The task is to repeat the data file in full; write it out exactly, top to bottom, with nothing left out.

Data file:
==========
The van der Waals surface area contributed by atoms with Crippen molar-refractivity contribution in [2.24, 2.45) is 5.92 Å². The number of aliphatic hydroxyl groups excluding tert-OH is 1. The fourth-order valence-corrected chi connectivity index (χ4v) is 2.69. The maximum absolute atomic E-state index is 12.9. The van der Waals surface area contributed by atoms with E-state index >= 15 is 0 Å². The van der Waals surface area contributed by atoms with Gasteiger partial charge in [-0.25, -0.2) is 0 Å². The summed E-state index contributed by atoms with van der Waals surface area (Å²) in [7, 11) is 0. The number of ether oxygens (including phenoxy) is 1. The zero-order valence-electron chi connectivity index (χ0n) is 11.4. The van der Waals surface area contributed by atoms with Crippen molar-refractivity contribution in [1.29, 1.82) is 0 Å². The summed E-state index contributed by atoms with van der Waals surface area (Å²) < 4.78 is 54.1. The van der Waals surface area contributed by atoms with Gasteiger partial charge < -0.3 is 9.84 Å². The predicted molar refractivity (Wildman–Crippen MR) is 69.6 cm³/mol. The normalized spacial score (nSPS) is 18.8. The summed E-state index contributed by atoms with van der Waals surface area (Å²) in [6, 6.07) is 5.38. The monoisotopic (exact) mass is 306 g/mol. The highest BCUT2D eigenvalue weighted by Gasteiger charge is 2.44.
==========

The van der Waals surface area contributed by atoms with Crippen molar-refractivity contribution in [2.24, 2.45) is 5.92 Å². The number of aliphatic hydroxyl groups excluding tert-OH is 1. The fourth-order valence-corrected chi connectivity index (χ4v) is 2.69. The maximum absolute atomic E-state index is 12.9. The van der Waals surface area contributed by atoms with E-state index >= 15 is 0 Å². The van der Waals surface area contributed by atoms with Gasteiger partial charge in [-0.25, -0.2) is 0 Å². The summed E-state index contributed by atoms with van der Waals surface area (Å²) in [7, 11) is 0. The number of ether oxygens (including phenoxy) is 1. The zero-order valence-electron chi connectivity index (χ0n) is 11.4. The van der Waals surface area contributed by atoms with Crippen molar-refractivity contribution in [1.29, 1.82) is 0 Å². The summed E-state index contributed by atoms with van der Waals surface area (Å²) < 4.78 is 54.1. The van der Waals surface area contributed by atoms with Gasteiger partial charge < -0.3 is 9.84 Å². The predicted molar refractivity (Wildman–Crippen MR) is 69.6 cm³/mol. The normalized spacial score (nSPS) is 18.8. The summed E-state index contributed by atoms with van der Waals surface area (Å²) in [6, 6.07) is 5.38. The monoisotopic (exact) mass is 306 g/mol. The highest BCUT2D eigenvalue weighted by Gasteiger charge is 2.44.